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      RECIPE TITLE "Roast Chicken" Author: Hugh Fearnley-Whittingstall of The River Cottage Meat Book

    yields6 servings time45 minutes difficultymoderate


    A free-range or organic chicken
    Softened butter, 5 tablespoons
    Lemon, 1
    A few bay leaves, sprigs of thyme or oregano
    Salt and black pepper
    Onions, 2
    Carrots, 2
    White wine, 1/2 cup
    Heavy cream, 2 tablespoons (optional)

    Scissors, roasting pan, butter knife, sharp knife, cutting board, large glass measuring cup, large spoon, sharp knife or skewer, 2 large forks, large serving plate, tablespoon, mug, wooden spoon, sieve, small saucepan, teaspoon, small pitcher or gravy boat


    1. Preheat the oven to 450°F, or its hottest setting if it doesn’t go that high.

    2. Unwrap the chicken from its packaging and snip away any pieces of elastic or string that hold the legs together. Check inside to see whether a bag of giblets (the chicken's heart, liver, and gizzard) is included. If it is, take it out (you could use it to make stock).

    3. Put the chicken in the roasting pan, breast side up. With a knife or your fingers, smear the breast and legs of the bird with the butter. Cut the lemon in half and squeeze the juice over the buttered bird. Put the squeezed halves inside the chicken. Tuck some bay leaves and herb sprigs around the chicken and some in the cavity. Grind some pepper and sprinkle a little salt over the bird.

    4. Peel the papery skin from the onions and cut each one into quarters. Cut off the top and tail of the carrots, peel them, then slice them into big chunks. Put the onion and carrot pieces in the roasting pan around the chicken. Pour the wine into the pan.

    5. Oven gloves on. Carefully put the roasting pan in the oven and cook the chicken for about 15 minutes, until the skin of the chicken has started to brown. Turn the oven down to 325°F and cook for 1 to 1-1/2 hours; the exact cooking time will depend on the size of your chicken. Every 20 minutes or so, baste the chicken by scooping up the cooking juices in the bottom of the pan with the large spoon and pouring them over the bird. If you can manage this 3 times during the roasting, you've done well.

    6. Test the chicken to find out if it really is cooked by piercing the thigh with a sharp knife or skewer to see whether the juices run clear. If they look pink or bloody, then the bird isn’t cooked. Put the pan back in the oven and test again in 15 minutes.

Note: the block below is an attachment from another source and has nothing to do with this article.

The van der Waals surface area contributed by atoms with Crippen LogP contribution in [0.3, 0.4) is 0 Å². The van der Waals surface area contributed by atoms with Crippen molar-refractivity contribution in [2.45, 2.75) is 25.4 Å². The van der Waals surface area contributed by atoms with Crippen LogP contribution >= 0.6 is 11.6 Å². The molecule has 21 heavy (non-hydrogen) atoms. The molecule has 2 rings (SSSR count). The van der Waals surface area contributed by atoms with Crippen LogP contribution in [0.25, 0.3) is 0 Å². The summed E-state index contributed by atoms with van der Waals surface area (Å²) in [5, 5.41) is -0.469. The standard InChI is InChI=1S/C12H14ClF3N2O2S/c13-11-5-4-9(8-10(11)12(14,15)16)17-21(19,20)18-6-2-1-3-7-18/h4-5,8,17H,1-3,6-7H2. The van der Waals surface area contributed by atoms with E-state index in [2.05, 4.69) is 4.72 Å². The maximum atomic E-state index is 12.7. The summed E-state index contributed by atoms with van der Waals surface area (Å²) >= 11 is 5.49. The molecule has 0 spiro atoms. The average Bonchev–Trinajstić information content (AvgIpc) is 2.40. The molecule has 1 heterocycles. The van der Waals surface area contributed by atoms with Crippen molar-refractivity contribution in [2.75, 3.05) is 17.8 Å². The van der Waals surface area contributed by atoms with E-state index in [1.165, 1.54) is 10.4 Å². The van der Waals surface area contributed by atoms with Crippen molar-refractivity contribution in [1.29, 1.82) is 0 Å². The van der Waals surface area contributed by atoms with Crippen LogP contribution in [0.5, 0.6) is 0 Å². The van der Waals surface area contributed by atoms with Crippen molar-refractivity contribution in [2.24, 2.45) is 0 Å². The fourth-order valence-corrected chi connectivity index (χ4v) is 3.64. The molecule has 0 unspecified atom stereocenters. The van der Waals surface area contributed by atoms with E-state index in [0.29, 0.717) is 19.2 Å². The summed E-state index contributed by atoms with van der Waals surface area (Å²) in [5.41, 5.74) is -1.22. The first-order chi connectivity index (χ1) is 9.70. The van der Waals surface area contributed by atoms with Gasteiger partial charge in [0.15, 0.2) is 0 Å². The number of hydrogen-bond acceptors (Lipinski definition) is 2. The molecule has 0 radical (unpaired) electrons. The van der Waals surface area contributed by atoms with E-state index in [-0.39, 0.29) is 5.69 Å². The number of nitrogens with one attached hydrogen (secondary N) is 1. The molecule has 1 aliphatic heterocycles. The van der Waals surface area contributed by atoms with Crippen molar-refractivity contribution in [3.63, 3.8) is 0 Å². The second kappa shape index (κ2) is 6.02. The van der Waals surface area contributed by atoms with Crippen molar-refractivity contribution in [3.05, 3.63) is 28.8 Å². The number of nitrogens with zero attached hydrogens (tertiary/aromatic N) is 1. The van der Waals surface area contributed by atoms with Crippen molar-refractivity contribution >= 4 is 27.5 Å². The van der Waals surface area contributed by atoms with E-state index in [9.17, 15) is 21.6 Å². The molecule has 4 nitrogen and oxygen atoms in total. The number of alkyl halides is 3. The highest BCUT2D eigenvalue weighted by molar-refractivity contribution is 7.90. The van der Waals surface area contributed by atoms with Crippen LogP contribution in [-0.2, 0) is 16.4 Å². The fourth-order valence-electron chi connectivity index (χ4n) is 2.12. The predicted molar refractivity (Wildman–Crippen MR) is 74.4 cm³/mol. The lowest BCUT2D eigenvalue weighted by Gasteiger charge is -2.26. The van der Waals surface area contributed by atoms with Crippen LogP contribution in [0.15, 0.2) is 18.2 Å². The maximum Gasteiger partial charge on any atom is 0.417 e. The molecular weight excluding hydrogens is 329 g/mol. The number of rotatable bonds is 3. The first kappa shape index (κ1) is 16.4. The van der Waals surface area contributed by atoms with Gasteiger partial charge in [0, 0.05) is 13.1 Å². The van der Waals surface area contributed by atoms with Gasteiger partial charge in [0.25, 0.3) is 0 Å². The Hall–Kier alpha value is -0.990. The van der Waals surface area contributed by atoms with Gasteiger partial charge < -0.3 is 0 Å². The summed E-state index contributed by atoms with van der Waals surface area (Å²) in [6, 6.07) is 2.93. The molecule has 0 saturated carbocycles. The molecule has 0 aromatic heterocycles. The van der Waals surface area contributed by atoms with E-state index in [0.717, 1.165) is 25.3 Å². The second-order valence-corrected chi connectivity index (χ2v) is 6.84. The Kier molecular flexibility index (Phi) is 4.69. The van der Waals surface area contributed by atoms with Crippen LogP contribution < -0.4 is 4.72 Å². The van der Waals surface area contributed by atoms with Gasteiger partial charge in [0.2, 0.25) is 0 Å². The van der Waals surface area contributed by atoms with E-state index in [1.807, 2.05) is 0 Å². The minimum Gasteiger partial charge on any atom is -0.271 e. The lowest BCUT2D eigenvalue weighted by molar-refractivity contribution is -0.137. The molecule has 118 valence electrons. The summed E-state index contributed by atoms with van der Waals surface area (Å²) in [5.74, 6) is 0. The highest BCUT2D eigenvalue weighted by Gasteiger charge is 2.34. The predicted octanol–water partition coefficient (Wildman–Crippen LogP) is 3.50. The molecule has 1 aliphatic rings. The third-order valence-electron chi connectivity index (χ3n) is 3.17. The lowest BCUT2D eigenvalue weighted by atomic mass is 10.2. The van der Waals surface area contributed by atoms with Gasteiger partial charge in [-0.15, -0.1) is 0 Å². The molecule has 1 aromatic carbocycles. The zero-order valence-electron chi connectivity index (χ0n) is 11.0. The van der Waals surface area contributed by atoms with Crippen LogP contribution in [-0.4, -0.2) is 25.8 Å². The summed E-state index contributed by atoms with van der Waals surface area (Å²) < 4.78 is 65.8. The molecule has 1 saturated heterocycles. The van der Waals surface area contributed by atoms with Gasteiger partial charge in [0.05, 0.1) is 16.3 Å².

7. With a couple of big forks, lift the chicken carefully onto a warmed plate and let it sit for 10 minutes or so. This gives the meat time to relax and let the juices settle back into it.

    8. While the chicken is "resting," you can make a very simple gravy. (Although, of course, you don’t have to make a gravy. You can just leave the chicken in the roasting pan and spoon out the delicious juices from the pan as you carve.) Let the roasting pan sit propped up slightly at one end so that its juices collect at the other end. You’ll see that the oily fat rises to the surface, as it’s lighter than the liquid underneath. Skim off as much of this fat as possible with the tablespoon and put it in a mug at the side of the stove to throw away.

    9. Unprop the pan and put it on the stove (wear your oven gloves), then turn the heat under the pan to low. Stir with the wooden spoon to loosen any chickeny bits that may be stuck to the bottom of the pan. If there aren’t many juices, you can add another tablespoon or two of white wine.

    10. Stir again. Place the sieve over the small saucepan and carefully pour the juices into it. Then set the saucepan on the stove over low heat and let it come to a very gentle simmer. Use a teaspoon to scoop up a little of the gravy, blow on it to cool it down, then taste it. Do you think it needs salt and pepper? You may want to add a couple of tablespoons of cream just to soften the flavor. Let it simmer for a minute longer, then pour the gravy into a warm pitcher or gravy boat ready to serve.

    How to eat your chicken:
    It's your roast, so you get to carve. Make sure that everyone gets the bit of the bird they like best and pass the gravy around. The pieces of onion and carrot may look a bit wizened, but they’re actually quite tasty.

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